New Study Finds Patented Probiotic Reduces Sick Day Absences From Work Due to Colds and Gastrointestinal Complaints

SALT LAKE CITY Theres good news this winter for better health in the workplace, as a new study published in Environmental Health finds that workers who supplement their diet with the probiotic Lactobacillus reuteri are 2.5 times less likely to be absent from work due to common illnesses, such as colds and gastroenteritis, than workers who do not.[1]

The study examined the ability of Lactobacillus reuteri, commonly known as Reuteri, to improve workplace healthiness by reducing short-term sick leave caused by upper respiratory infections (e.g., common colds) or gastrointestinal complaints.  A group of 181 adult factory workers (128 day workers and 53 shift workers) participated in the study and were given Reuteri or placebo in a random, double-blind fashion for 80 days.  By the end of the study, 23 out of 87 workers (26.4 percent) taking placebo had reported sick day absences due to the defined causes, compared to only 10 of the 94 workers (10.6 percent) given Reuteri. The effect of the probiotic was most significant in shift workers, as none of the 26 shift workers given Reuteri had reported sick leave, compared to 9 out of 27 shift workers (33.3 percent) in the placebo group.[2]

"Results of this study suggest that probiotic therapy with Lactobacillus

reuteri may be an effective way to improve health in the workplace," observes Russell Greenfield, MD, medical director of Carolinas Integrative Health in Charlotte, N.C.  "This is especially important for parents and employers during the upcoming winter season."

Results of this study are similar to findings published earlier this year in the journal Pediatrics in which infants in day-care centers given Reuteri had significantly fewer absences, as well as a lower frequency of fever episodes and gastrointestinal disruptions.[3]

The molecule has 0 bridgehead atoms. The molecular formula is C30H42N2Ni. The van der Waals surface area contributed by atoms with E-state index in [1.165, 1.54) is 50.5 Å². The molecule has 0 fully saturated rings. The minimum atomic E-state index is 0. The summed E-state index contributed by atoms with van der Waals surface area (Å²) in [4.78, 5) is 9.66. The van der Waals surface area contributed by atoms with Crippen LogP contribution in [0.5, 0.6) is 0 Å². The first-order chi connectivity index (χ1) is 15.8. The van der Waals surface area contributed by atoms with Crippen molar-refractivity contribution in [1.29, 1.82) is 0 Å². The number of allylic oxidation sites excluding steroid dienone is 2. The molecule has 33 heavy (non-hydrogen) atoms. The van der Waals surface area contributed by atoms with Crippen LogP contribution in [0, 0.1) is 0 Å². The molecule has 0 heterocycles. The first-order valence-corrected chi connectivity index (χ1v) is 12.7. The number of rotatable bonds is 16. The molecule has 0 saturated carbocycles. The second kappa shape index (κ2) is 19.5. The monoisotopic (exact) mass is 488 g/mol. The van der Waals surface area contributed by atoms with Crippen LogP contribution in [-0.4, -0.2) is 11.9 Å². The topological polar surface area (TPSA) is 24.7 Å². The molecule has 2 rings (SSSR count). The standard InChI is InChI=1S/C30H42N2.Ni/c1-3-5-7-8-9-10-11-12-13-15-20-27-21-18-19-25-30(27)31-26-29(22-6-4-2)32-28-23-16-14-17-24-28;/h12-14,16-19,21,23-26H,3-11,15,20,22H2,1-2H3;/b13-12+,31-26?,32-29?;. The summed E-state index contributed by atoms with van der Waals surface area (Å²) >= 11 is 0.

"Probiotic therapy is clearly gaining acceptance, even among mainstream doctors.  But not all probiotic organisms are equally effective," comments Greenfield.  "While numerous organisms have been promoted as probiotics, beneficial effects are strain specific.  Physicians know the best way to ensure both safety and effectiveness is to follow the data.  In other words, use the organism and product employed in research studies showing benefit. The available data on Reuteri make it a sound therapeutic choice."

Reuteri is a friendly species of lactobacillus bacteria with unique benefits for human health, including clinically observed stimulation of the immune system.[3]  It is naturally occurring in the microflora of the human digestive tract, as well as in breast milk; and is one of the early defenses a nursing mother passes to her child.

The use of Lactobacillus reuteri in foods, dietary supplements and medicinal applications is patented by BioGaia Biologics AB of Sweden (U.S. patent number 5,849,289).  Reuteri is available in select dietary supplement and food products sold in health and nutrition stores throughout the U.S. and Canada.

References:

1, 2 Tubelius P, et al. Increasing work-place healthiness with the

probiotic Lactobacillus reuteri: A randomized, double-blind, placebo-

controlled study.  Environmental Health: A Global Access Science Source 2005,

4:25 (7 November 2005)

3. Weizman Z, et al. Effect of a probiotic infant formula on infections in

child care centers: Comparison of two probiotic agents.  Pediatrics 2005,

115:5-9

4. Valeur N, et al. Colonization and immunomodulation by Lactobacillus

reuteri ATCC 55730 in the human gastrointestinal tract.  Appl Environ

Microbiol 2004, 70:1176-1181

Source: BioGaia

 

 

 

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